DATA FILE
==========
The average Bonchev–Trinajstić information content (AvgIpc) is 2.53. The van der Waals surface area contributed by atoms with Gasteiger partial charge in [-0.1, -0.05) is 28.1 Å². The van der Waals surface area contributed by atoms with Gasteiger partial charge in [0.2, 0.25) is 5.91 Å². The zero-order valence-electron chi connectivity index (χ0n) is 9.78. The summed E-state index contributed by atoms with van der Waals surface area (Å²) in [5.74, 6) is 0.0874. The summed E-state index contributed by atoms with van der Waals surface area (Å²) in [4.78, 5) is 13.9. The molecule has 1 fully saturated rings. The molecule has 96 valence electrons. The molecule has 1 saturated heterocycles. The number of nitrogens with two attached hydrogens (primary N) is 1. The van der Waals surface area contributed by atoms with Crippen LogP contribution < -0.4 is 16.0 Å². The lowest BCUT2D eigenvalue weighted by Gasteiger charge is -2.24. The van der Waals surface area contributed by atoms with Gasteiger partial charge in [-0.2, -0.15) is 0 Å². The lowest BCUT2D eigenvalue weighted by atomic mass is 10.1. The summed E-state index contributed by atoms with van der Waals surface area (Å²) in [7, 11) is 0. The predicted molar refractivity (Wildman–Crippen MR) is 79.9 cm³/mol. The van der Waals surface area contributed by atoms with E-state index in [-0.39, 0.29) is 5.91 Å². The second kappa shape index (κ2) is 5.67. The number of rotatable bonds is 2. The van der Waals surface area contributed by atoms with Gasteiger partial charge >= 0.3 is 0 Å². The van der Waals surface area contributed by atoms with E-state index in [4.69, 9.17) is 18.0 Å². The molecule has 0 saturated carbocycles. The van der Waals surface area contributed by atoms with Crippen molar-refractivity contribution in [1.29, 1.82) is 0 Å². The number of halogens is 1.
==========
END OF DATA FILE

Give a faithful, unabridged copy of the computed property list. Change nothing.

The average Bonchev–Trinajstić information content (AvgIpc) is 2.53. The van der Waals surface area contributed by atoms with Gasteiger partial charge in [-0.1, -0.05) is 28.1 Å². The van der Waals surface area contributed by atoms with Gasteiger partial charge in [0.2, 0.25) is 5.91 Å². The zero-order valence-electron chi connectivity index (χ0n) is 9.78. The summed E-state index contributed by atoms with van der Waals surface area (Å²) in [5.74, 6) is 0.0874. The summed E-state index contributed by atoms with van der Waals surface area (Å²) in [4.78, 5) is 13.9. The molecule has 1 fully saturated rings. The molecule has 96 valence electrons. The molecule has 1 saturated heterocycles. The number of nitrogens with two attached hydrogens (primary N) is 1. The van der Waals surface area contributed by atoms with Crippen LogP contribution < -0.4 is 16.0 Å². The lowest BCUT2D eigenvalue weighted by Gasteiger charge is -2.24. The van der Waals surface area contributed by atoms with Gasteiger partial charge in [-0.2, -0.15) is 0 Å². The lowest BCUT2D eigenvalue weighted by atomic mass is 10.1. The summed E-state index contributed by atoms with van der Waals surface area (Å²) in [7, 11) is 0. The predicted molar refractivity (Wildman–Crippen MR) is 79.9 cm³/mol. The van der Waals surface area contributed by atoms with E-state index in [-0.39, 0.29) is 5.91 Å². The second kappa shape index (κ2) is 5.67. The number of rotatable bonds is 2. The van der Waals surface area contributed by atoms with Gasteiger partial charge >= 0.3 is 0 Å². The van der Waals surface area contributed by atoms with E-state index in [4.69, 9.17) is 18.0 Å². The molecule has 0 saturated carbocycles. The van der Waals surface area contributed by atoms with Crippen molar-refractivity contribution in [1.29, 1.82) is 0 Å². The number of halogens is 1.